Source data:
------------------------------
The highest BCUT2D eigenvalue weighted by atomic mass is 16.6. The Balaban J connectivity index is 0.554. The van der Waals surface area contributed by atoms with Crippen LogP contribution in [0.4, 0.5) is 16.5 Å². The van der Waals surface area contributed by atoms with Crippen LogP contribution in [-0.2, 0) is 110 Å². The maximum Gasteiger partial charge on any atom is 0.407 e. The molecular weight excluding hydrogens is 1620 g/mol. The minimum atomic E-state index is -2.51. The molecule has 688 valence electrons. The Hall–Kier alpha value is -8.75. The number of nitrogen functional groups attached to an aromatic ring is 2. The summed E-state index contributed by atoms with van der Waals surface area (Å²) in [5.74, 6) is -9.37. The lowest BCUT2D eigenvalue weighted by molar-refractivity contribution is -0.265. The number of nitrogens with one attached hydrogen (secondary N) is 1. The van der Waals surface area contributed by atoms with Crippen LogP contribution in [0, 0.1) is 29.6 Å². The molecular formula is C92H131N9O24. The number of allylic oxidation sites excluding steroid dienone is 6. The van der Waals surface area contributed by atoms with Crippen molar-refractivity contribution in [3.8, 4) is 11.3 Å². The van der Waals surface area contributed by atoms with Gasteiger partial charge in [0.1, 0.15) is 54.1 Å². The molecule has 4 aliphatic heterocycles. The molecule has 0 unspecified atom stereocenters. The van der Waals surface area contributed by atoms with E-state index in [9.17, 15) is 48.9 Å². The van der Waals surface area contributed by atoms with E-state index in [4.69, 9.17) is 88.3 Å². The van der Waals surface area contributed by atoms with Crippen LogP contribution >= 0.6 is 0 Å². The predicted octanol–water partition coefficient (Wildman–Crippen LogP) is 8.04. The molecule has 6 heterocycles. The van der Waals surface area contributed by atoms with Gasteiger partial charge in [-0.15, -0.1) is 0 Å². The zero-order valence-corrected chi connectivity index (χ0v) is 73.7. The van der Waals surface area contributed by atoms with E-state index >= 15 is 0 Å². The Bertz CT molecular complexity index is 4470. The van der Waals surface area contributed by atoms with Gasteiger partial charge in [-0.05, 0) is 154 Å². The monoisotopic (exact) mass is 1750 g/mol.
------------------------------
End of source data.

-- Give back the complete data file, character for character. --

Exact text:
The highest BCUT2D eigenvalue weighted by atomic mass is 16.6. The Balaban J connectivity index is 0.554. The van der Waals surface area contributed by atoms with Crippen LogP contribution in [0.4, 0.5) is 16.5 Å². The van der Waals surface area contributed by atoms with Crippen LogP contribution in [-0.2, 0) is 110 Å². The maximum Gasteiger partial charge on any atom is 0.407 e. The molecular weight excluding hydrogens is 1620 g/mol. The minimum atomic E-state index is -2.51. The molecule has 688 valence electrons. The Hall–Kier alpha value is -8.75. The number of nitrogen functional groups attached to an aromatic ring is 2. The summed E-state index contributed by atoms with van der Waals surface area (Å²) in [5.74, 6) is -9.37. The lowest BCUT2D eigenvalue weighted by molar-refractivity contribution is -0.265. The number of nitrogens with one attached hydrogen (secondary N) is 1. The van der Waals surface area contributed by atoms with Crippen LogP contribution in [0, 0.1) is 29.6 Å². The molecular formula is C92H131N9O24. The number of allylic oxidation sites excluding steroid dienone is 6. The van der Waals surface area contributed by atoms with Crippen molar-refractivity contribution in [3.8, 4) is 11.3 Å². The van der Waals surface area contributed by atoms with Gasteiger partial charge in [0.1, 0.15) is 54.1 Å². The molecule has 4 aliphatic heterocycles. The molecule has 0 unspecified atom stereocenters. The van der Waals surface area contributed by atoms with E-state index in [9.17, 15) is 48.9 Å². The van der Waals surface area contributed by atoms with E-state index in [4.69, 9.17) is 88.3 Å². The van der Waals surface area contributed by atoms with Crippen LogP contribution >= 0.6 is 0 Å². The predicted octanol–water partition coefficient (Wildman–Crippen LogP) is 8.04. The molecule has 6 heterocycles. The van der Waals surface area contributed by atoms with Gasteiger partial charge in [-0.15, -0.1) is 0 Å². The zero-order valence-corrected chi connectivity index (χ0v) is 73.7. The van der Waals surface area contributed by atoms with E-state index >= 15 is 0 Å². The Bertz CT molecular complexity index is 4470. The van der Waals surface area contributed by atoms with Gasteiger partial charge in [-0.05, 0) is 154 Å². The monoisotopic (exact) mass is 1750 g/mol.